46 Pages Posted: 1 May 2011 Last revised: 26 Jun 2012
Date Written: June 26, 2012
Expected returns should not only include rewards for accepting the risk of a potential downside loss, but also discounts for potential upside gains. Since investors care differently about upside gains versus downside losses, they require a risk premium for bearing the relative downside risk. We validate this perception empirically as well as theoretically and show that conditional asymmetry forecasts equity market returns in the short run. The results hold not only for different return series and different data frequencies (daily and intra-daily) but also for various subsamples. Our short-term expected return predictor, the asymmetric realized volatility measure, captures more variation in equity returns than the variance risk premium, a forward-looking measure, or the price-earnings ratio, and can easily be extracted from realized return series. We formalize this intuition with a closed-form asset pricing model that incorporates disappointment aversion and time-varying macroeconomic uncertainty.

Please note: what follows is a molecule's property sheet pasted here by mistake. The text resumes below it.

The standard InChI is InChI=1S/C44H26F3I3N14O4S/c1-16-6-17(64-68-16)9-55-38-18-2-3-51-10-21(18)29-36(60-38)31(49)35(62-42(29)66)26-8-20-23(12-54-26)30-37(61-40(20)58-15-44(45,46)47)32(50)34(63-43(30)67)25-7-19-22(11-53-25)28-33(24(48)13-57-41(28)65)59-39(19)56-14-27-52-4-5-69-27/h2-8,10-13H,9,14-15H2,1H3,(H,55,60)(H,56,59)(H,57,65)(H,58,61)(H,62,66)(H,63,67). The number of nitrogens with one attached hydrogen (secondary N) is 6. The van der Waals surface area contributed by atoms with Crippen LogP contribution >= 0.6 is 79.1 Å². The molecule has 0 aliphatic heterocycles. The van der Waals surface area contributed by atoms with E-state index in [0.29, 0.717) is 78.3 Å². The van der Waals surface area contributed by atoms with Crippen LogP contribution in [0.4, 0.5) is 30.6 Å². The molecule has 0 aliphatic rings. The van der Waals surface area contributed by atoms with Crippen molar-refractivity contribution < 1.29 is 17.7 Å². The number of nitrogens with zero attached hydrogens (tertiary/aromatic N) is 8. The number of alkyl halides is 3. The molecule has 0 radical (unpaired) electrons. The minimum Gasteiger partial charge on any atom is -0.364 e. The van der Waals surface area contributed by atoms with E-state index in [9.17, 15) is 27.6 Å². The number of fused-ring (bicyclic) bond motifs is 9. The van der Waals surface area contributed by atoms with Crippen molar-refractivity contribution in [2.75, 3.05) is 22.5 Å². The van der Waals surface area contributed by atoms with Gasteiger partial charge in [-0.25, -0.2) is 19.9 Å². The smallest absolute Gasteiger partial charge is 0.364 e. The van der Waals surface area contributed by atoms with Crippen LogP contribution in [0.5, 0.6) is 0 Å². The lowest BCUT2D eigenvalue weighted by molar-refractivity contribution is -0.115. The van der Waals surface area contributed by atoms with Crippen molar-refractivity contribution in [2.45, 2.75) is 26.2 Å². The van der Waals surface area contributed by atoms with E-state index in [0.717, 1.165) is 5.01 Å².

Keywords: realized variance, realized semivariance, stock market return predictability, asymmetric realized volatility, variance risk premium, high-frequency data, equilibrium asset pricing
JEL Classification: G1, G12, G11, C1, C5
Suggested Citation: Suggested Citation
Breckenfelder, Johannes H. and Tédongap, Roméo, Asymmetry Matters: A High-Frequency Risk-Reward Trade-Off (June 26, 2012). Available at SSRN: https://ssrn.com/abstract=1828283 or http://dx.doi.org/10.2139/ssrn.1828283